In contrast to the computer, in which logic levels (0 or 1) determine the information content, the location of the simultaneity of the meeting of different spikes determines "the information" in the nerve network. Nerve networks cannot be understood with computer informatics. They are of different nature. We are dealing with a completely different computer science.
If you think about this thought for a long time, you will discover the principle behind it: Nerve networks can only work projectively (depicting, image-like), never static like a computer. That explains why it takes us years to learn the multiplication table. Or why memory artists have to invent a picture story in order to be able to memorize a few playing cards: We arrive at the "interference networks". The information content is like a photo in the sharpness of a projection. Waves become images and vice versa - optics and acoustics merge under the roof of the interference networks: "Seeing is Hearing" was written on the first acoustic camera in 1996.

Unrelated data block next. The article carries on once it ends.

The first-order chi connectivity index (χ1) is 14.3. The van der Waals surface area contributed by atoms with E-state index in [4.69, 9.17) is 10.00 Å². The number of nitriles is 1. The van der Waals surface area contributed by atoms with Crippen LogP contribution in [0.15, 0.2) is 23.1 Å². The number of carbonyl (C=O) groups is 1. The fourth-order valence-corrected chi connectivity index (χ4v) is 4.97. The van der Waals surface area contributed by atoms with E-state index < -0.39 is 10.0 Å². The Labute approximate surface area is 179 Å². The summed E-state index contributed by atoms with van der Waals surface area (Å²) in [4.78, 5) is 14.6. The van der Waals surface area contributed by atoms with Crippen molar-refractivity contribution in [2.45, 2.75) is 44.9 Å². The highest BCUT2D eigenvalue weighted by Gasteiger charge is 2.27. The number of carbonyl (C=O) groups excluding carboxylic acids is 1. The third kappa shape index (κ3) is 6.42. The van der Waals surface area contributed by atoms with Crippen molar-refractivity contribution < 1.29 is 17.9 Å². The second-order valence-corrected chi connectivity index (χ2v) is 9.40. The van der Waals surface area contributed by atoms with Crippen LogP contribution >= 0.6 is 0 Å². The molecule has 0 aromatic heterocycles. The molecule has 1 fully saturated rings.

It borders on a miracle that Karl Lashley, who became famous for his rat experiments ("In search of the engram"), came to postulate interferences in nerve networks as early as 1942. Unfortunately, I only discovered the following quote in Karl Pribram's estate after his death in January 2015. Karl had sent me various articles over the years.